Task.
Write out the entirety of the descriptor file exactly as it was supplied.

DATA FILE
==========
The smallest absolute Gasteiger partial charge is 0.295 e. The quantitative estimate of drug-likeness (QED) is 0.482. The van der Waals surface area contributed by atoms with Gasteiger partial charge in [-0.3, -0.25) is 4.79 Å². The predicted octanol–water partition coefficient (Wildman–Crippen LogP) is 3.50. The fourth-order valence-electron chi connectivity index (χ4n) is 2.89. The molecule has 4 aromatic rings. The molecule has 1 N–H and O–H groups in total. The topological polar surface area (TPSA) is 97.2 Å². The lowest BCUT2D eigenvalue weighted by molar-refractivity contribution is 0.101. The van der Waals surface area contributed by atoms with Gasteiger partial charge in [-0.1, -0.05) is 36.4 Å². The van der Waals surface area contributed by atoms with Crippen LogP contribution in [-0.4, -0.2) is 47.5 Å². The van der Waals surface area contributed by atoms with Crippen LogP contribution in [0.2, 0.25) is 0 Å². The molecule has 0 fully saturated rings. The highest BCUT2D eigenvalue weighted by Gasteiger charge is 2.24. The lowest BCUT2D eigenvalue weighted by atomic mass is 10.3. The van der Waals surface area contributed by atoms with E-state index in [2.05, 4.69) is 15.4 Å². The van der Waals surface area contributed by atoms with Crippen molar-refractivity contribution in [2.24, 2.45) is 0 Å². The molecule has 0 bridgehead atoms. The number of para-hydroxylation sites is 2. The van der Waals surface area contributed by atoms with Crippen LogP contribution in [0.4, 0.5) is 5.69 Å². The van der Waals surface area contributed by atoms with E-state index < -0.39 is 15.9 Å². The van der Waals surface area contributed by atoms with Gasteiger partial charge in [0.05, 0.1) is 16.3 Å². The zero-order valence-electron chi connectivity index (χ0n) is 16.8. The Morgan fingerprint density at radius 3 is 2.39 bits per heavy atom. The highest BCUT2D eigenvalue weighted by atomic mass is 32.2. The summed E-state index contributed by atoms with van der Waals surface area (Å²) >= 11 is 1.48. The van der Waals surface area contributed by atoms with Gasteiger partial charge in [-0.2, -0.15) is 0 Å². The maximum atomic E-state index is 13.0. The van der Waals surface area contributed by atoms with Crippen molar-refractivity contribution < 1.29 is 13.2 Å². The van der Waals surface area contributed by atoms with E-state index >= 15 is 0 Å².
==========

The smallest absolute Gasteiger partial charge is 0.295 e. The quantitative estimate of drug-likeness (QED) is 0.482. The van der Waals surface area contributed by atoms with Gasteiger partial charge in [-0.3, -0.25) is 4.79 Å². The predicted octanol–water partition coefficient (Wildman–Crippen LogP) is 3.50. The fourth-order valence-electron chi connectivity index (χ4n) is 2.89. The molecule has 4 aromatic rings. The molecule has 1 N–H and O–H groups in total. The topological polar surface area (TPSA) is 97.2 Å². The lowest BCUT2D eigenvalue weighted by molar-refractivity contribution is 0.101. The van der Waals surface area contributed by atoms with Gasteiger partial charge in [-0.1, -0.05) is 36.4 Å². The van der Waals surface area contributed by atoms with Crippen LogP contribution in [-0.4, -0.2) is 47.5 Å². The van der Waals surface area contributed by atoms with Crippen LogP contribution in [0.2, 0.25) is 0 Å². The molecule has 0 fully saturated rings. The highest BCUT2D eigenvalue weighted by Gasteiger charge is 2.24. The lowest BCUT2D eigenvalue weighted by atomic mass is 10.3. The van der Waals surface area contributed by atoms with E-state index in [2.05, 4.69) is 15.4 Å². The van der Waals surface area contributed by atoms with Crippen molar-refractivity contribution in [2.24, 2.45) is 0 Å². The molecule has 0 bridgehead atoms. The number of para-hydroxylation sites is 2. The van der Waals surface area contributed by atoms with Crippen LogP contribution in [0.4, 0.5) is 5.69 Å². The van der Waals surface area contributed by atoms with E-state index < -0.39 is 15.9 Å². The van der Waals surface area contributed by atoms with Gasteiger partial charge in [0.05, 0.1) is 16.3 Å². The zero-order valence-electron chi connectivity index (χ0n) is 16.8. The Morgan fingerprint density at radius 3 is 2.39 bits per heavy atom. The highest BCUT2D eigenvalue weighted by atomic mass is 32.2. The summed E-state index contributed by atoms with van der Waals surface area (Å²) >= 11 is 1.48. The van der Waals surface area contributed by atoms with Gasteiger partial charge in [-0.2, -0.15) is 0 Å². The maximum atomic E-state index is 13.0. The van der Waals surface area contributed by atoms with Crippen molar-refractivity contribution < 1.29 is 13.2 Å². The van der Waals surface area contributed by atoms with E-state index >= 15 is 0 Å².